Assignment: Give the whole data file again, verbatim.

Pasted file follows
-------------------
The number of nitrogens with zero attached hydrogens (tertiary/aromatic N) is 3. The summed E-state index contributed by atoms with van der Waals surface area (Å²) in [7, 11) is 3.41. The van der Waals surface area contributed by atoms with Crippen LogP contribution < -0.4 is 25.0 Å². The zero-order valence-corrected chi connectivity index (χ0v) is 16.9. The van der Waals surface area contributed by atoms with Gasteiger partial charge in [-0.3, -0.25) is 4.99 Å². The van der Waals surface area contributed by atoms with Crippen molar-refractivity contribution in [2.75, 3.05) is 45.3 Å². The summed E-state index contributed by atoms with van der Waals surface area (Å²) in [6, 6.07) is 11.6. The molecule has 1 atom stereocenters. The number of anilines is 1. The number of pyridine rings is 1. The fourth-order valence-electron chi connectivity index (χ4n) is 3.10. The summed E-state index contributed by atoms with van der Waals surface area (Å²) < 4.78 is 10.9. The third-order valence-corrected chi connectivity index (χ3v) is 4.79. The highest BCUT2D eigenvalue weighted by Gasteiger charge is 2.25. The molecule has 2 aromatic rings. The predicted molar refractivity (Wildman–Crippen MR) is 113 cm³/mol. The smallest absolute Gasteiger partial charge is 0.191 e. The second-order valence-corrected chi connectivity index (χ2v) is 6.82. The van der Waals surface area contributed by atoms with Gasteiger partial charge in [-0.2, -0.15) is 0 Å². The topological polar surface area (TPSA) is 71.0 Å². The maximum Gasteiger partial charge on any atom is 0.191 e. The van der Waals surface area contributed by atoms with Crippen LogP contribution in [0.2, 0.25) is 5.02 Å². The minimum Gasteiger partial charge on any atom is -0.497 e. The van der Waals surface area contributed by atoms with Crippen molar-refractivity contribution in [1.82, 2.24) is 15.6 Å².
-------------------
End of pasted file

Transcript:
The number of nitrogens with zero attached hydrogens (tertiary/aromatic N) is 3. The summed E-state index contributed by atoms with van der Waals surface area (Å²) in [7, 11) is 3.41. The van der Waals surface area contributed by atoms with Crippen LogP contribution < -0.4 is 25.0 Å². The zero-order valence-corrected chi connectivity index (χ0v) is 16.9. The van der Waals surface area contributed by atoms with Gasteiger partial charge in [-0.3, -0.25) is 4.99 Å². The van der Waals surface area contributed by atoms with Crippen molar-refractivity contribution in [2.75, 3.05) is 45.3 Å². The summed E-state index contributed by atoms with van der Waals surface area (Å²) in [6, 6.07) is 11.6. The molecule has 1 atom stereocenters. The number of anilines is 1. The number of pyridine rings is 1. The fourth-order valence-electron chi connectivity index (χ4n) is 3.10. The summed E-state index contributed by atoms with van der Waals surface area (Å²) < 4.78 is 10.9. The third-order valence-corrected chi connectivity index (χ3v) is 4.79. The highest BCUT2D eigenvalue weighted by Gasteiger charge is 2.25. The molecule has 2 aromatic rings. The predicted molar refractivity (Wildman–Crippen MR) is 113 cm³/mol. The smallest absolute Gasteiger partial charge is 0.191 e. The second-order valence-corrected chi connectivity index (χ2v) is 6.82. The van der Waals surface area contributed by atoms with Gasteiger partial charge in [-0.2, -0.15) is 0 Å². The topological polar surface area (TPSA) is 71.0 Å². The maximum Gasteiger partial charge on any atom is 0.191 e. The van der Waals surface area contributed by atoms with Crippen LogP contribution in [0.2, 0.25) is 5.02 Å². The minimum Gasteiger partial charge on any atom is -0.497 e. The van der Waals surface area contributed by atoms with Crippen molar-refractivity contribution in [1.82, 2.24) is 15.6 Å².